Which Space Ghost Coast to Coast Episodes Are Right For You?
With the tragic death of C. Martin Croker, the voice actor behind Moltar and Zorak on the Adult Swim’s Space Ghost Coast to Coast and its associated spinoffs, Adult Swim has made the admirable decision to put almost the entire series online to stream for free, as the A.V. Club notes. You can find them right here, no login required. But for a series that isn’t built around a linear story, there are a bewildering number of episodes to choose from, especially for viewers who missed out on Space Ghost the first time around. Never fear, though: Slate has done the painstaking research necessary to determine which episodes are right for you.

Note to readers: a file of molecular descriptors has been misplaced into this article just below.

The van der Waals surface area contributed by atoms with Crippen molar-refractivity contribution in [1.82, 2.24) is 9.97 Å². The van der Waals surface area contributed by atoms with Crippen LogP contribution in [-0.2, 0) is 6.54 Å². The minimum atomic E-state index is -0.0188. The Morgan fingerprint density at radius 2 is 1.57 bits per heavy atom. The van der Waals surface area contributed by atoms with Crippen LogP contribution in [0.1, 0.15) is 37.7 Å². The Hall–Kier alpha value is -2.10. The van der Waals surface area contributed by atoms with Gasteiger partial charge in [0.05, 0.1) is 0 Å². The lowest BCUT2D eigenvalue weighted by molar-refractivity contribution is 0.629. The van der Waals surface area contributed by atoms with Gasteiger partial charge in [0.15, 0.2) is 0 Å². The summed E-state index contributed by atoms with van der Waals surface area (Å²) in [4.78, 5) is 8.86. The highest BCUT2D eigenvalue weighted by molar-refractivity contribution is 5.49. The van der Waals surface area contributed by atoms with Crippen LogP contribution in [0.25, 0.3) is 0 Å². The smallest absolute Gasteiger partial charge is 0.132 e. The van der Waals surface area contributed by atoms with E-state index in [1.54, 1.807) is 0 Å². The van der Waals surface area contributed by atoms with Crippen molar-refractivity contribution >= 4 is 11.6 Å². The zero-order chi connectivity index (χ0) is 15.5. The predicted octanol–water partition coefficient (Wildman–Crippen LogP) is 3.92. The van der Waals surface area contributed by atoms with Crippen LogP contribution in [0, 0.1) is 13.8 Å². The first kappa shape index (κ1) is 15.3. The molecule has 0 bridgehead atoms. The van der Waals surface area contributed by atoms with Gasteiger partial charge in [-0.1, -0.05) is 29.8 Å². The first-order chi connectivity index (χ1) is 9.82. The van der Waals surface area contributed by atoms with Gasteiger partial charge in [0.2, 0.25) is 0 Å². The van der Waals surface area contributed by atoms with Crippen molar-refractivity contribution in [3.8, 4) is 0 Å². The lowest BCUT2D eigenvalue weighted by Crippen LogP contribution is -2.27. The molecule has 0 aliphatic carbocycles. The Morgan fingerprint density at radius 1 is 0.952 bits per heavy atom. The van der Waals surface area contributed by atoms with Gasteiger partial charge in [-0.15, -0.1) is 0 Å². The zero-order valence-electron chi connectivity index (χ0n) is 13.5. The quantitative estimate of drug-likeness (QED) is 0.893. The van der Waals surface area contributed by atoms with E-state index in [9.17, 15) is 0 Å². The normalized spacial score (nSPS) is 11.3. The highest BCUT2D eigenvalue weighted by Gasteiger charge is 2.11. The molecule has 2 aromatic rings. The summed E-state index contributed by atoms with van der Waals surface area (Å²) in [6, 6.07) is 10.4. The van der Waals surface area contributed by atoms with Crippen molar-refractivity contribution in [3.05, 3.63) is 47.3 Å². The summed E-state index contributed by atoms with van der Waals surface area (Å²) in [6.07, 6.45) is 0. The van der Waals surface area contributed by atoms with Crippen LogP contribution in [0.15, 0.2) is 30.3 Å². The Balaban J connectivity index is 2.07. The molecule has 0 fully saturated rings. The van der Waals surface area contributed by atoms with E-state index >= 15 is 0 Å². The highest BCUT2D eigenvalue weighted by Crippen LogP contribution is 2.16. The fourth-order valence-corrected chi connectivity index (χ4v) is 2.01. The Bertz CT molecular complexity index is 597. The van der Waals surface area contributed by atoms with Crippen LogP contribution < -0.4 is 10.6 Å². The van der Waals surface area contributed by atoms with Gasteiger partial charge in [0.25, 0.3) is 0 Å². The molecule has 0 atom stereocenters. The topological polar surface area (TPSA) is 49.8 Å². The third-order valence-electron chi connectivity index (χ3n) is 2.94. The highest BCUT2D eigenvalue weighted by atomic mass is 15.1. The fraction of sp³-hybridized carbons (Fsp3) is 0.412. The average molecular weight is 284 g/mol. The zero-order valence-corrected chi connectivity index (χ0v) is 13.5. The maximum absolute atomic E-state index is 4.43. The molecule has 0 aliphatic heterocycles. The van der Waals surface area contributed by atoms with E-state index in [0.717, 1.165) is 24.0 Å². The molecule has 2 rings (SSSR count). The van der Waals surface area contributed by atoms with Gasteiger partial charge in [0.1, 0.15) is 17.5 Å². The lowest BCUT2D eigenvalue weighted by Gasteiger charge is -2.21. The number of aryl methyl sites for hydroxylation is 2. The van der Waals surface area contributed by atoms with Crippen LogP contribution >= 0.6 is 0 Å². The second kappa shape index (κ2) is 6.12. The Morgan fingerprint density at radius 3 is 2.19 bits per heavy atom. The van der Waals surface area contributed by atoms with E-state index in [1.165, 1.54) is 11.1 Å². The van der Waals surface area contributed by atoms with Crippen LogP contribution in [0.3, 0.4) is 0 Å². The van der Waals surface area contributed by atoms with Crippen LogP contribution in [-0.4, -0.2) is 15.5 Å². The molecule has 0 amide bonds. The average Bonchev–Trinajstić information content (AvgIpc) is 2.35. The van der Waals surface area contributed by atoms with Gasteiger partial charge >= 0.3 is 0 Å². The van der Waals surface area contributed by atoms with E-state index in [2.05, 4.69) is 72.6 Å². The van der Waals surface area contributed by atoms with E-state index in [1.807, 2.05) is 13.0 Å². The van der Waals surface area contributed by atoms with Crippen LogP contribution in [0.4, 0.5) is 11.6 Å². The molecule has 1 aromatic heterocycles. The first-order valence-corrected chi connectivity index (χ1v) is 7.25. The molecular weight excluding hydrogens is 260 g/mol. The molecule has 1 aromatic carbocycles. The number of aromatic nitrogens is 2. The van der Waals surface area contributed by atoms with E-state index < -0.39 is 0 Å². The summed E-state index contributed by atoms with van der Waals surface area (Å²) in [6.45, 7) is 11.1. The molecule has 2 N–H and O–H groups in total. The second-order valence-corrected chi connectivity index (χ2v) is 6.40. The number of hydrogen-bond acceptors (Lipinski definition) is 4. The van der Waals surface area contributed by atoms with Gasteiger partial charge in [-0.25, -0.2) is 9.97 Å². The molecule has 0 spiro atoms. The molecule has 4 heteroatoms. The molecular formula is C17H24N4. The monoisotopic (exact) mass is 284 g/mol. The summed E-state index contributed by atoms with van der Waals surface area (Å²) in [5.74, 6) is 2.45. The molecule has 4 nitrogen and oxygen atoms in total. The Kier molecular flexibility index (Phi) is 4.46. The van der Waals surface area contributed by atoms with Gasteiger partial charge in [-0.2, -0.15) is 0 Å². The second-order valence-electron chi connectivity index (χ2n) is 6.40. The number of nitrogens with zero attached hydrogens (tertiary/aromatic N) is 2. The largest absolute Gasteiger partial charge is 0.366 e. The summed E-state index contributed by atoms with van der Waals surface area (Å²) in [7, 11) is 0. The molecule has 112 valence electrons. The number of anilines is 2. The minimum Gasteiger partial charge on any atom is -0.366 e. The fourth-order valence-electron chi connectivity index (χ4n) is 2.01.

L.A. Confidential’s Bloody Christmas Scene Shows Curtis Hanson (RIP) at His Zeitgeist-Capturing Best
Screenwriter, director, and producer Curtis Hanson died at home on Tuesday at the age of 71, Variety reports. His career spanned more than forty years, beginning with co-writing the screenplay for the 1970 Lovecraft adaptation The Dunwich Horror. He made a wide variety of films, from female-led dramedy In Her Shoes to Eminem-led drama 8 Mile. But it was his 1997 James Elroy adaptation L.A. Confidential that secured his place in the pantheon, earning him an Academy Award for Best Adapted Screenplay (shared with Brian Helgeland) and Academy Award nominations for Best Director and Best Picture.